The frequency distribution of two variables is known as.............
(a) Univariate Distribution
(b) Bivariate Distribution
(c) Multivariate Distribution
(d) None of the above
(b) Bivariate Distribution
Statistical calculations in classified data are based on..............
(a) the actual values of observations
(b) the upper class limits
(c) the lower class limits
(d) the class midpoints
(d) the class midpoints
Range is the....................
(a) difference between the largest and the smallest observations
(b) difference between the smallest and the largest observations
(c) average of the largest and the smallest observations
(d) ratio of the largest to the smallest observation
(a) difference between the largest and the smallest observations
Can there be any advantage in classifying things? Explain with an example from your daily life.
Yes, Classifying objects or information in daily life simplifies management, organization, and retrieval, making activities more efficient and less timeconsuming. For example, consider organizing books on shelves. By classifying them into categories such as fiction, nonfiction, and academic texts, one can easily locate a specific book without searching through an unordered pile. This not only saves time but also reduces clutter and enhances the visual appeal of the space. In schools, students classify their subjects into different notebooks, which optimizes study time and improves material accessibility, thus directly impacting their academic performance positively.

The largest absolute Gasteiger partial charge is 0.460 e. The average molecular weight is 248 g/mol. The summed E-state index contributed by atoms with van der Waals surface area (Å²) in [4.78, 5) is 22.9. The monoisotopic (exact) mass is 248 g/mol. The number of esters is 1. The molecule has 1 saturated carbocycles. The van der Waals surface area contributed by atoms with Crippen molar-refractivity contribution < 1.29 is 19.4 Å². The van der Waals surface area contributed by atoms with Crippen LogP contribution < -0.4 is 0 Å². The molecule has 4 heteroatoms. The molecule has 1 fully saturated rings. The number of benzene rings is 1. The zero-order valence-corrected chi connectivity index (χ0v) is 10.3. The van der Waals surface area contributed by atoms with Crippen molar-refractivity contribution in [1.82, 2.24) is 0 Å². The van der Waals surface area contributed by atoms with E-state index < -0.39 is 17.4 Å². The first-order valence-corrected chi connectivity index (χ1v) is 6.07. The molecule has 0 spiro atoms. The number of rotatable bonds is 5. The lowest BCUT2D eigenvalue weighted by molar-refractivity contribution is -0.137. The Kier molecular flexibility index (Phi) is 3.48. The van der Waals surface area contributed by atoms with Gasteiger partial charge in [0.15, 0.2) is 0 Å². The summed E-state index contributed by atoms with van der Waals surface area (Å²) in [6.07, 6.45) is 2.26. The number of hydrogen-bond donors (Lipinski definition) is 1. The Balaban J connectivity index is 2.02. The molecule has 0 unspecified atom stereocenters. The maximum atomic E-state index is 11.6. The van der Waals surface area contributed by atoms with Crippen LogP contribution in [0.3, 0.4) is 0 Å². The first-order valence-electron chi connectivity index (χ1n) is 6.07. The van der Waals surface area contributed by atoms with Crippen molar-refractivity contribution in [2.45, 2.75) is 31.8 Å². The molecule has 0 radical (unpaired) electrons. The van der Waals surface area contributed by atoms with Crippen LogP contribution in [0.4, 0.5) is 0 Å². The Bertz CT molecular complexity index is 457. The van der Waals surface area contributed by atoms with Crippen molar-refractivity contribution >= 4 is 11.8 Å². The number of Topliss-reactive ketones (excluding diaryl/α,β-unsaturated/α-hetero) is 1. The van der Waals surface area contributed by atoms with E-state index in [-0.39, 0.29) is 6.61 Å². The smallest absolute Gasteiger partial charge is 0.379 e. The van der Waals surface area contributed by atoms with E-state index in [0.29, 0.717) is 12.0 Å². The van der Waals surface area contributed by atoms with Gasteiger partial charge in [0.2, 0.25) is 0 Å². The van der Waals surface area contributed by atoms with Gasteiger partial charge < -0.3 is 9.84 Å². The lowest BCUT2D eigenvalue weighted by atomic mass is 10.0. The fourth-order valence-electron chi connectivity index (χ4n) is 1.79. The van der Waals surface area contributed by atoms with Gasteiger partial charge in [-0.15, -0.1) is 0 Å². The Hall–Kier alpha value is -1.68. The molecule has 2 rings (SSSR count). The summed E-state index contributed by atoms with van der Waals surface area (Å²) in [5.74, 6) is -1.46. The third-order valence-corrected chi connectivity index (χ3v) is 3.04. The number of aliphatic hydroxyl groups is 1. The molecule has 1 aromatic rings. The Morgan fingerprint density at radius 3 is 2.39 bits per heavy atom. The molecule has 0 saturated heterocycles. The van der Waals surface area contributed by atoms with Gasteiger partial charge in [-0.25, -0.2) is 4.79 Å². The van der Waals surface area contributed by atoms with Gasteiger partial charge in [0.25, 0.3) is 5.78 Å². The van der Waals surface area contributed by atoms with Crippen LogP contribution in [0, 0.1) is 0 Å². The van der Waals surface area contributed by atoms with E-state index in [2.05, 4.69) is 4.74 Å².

What is a variable? Distinguish between a discrete and a continuous variable.
A variable represents a characteristic, number, or quantity that can change or vary in an economic context.
Discrete Variable:
Takes specific, distinct values.
Often countable (e.g., number of customers, number of products sold).
Continuous Variable:
Can take any value within a range.
Measurable, not countable (e.g., income, price, weight).
In summary, discrete variables have distinct values, while continuous variables can take any value within a given range.